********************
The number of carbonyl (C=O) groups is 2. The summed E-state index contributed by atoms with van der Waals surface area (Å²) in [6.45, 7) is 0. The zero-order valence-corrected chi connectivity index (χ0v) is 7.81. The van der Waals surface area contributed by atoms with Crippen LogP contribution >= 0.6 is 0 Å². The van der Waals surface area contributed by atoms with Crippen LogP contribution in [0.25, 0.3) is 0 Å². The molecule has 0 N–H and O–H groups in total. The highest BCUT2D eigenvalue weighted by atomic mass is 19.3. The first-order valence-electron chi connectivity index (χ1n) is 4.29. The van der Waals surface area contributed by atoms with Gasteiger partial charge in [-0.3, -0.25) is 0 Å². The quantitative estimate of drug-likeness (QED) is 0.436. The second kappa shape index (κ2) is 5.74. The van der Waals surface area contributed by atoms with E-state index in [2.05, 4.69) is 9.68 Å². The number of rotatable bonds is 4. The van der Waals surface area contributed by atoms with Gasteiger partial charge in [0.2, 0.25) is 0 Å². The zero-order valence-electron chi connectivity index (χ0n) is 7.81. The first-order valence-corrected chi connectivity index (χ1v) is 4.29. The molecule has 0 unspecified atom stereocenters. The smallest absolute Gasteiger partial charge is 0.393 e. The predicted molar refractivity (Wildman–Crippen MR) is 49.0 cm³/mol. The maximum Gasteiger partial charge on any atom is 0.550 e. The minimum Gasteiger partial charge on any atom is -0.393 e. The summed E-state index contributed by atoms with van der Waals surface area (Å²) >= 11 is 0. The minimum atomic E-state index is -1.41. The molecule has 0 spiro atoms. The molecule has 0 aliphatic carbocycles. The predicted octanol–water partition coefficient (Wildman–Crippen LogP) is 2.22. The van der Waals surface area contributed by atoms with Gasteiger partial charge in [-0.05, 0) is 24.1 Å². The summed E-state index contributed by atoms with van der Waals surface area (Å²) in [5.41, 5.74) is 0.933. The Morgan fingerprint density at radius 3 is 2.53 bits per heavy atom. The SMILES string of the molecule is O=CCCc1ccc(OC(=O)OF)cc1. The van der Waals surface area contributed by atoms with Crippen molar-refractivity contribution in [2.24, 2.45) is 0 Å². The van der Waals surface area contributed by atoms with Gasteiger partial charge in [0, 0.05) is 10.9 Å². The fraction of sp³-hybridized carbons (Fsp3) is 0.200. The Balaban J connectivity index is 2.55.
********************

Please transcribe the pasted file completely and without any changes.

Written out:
The number of carbonyl (C=O) groups is 2. The summed E-state index contributed by atoms with van der Waals surface area (Å²) in [6.45, 7) is 0. The zero-order valence-corrected chi connectivity index (χ0v) is 7.81. The van der Waals surface area contributed by atoms with Crippen LogP contribution >= 0.6 is 0 Å². The van der Waals surface area contributed by atoms with Crippen LogP contribution in [0.25, 0.3) is 0 Å². The molecule has 0 N–H and O–H groups in total. The highest BCUT2D eigenvalue weighted by atomic mass is 19.3. The first-order valence-electron chi connectivity index (χ1n) is 4.29. The van der Waals surface area contributed by atoms with Gasteiger partial charge in [-0.3, -0.25) is 0 Å². The quantitative estimate of drug-likeness (QED) is 0.436. The second kappa shape index (κ2) is 5.74. The van der Waals surface area contributed by atoms with E-state index in [2.05, 4.69) is 9.68 Å². The number of rotatable bonds is 4. The van der Waals surface area contributed by atoms with Gasteiger partial charge in [0.2, 0.25) is 0 Å². The zero-order valence-electron chi connectivity index (χ0n) is 7.81. The first-order valence-corrected chi connectivity index (χ1v) is 4.29. The molecule has 0 unspecified atom stereocenters. The smallest absolute Gasteiger partial charge is 0.393 e. The predicted molar refractivity (Wildman–Crippen MR) is 49.0 cm³/mol. The maximum Gasteiger partial charge on any atom is 0.550 e. The minimum Gasteiger partial charge on any atom is -0.393 e. The summed E-state index contributed by atoms with van der Waals surface area (Å²) >= 11 is 0. The minimum atomic E-state index is -1.41. The molecule has 0 spiro atoms. The molecule has 0 aliphatic carbocycles. The predicted octanol–water partition coefficient (Wildman–Crippen LogP) is 2.22. The van der Waals surface area contributed by atoms with Gasteiger partial charge in [-0.05, 0) is 24.1 Å². The summed E-state index contributed by atoms with van der Waals surface area (Å²) in [5.41, 5.74) is 0.933. The Morgan fingerprint density at radius 3 is 2.53 bits per heavy atom. The SMILES string of the molecule is O=CCCc1ccc(OC(=O)OF)cc1. The van der Waals surface area contributed by atoms with Crippen molar-refractivity contribution in [2.24, 2.45) is 0 Å². The van der Waals surface area contributed by atoms with Gasteiger partial charge in [0, 0.05) is 10.9 Å². The fraction of sp³-hybridized carbons (Fsp3) is 0.200. The Balaban J connectivity index is 2.55.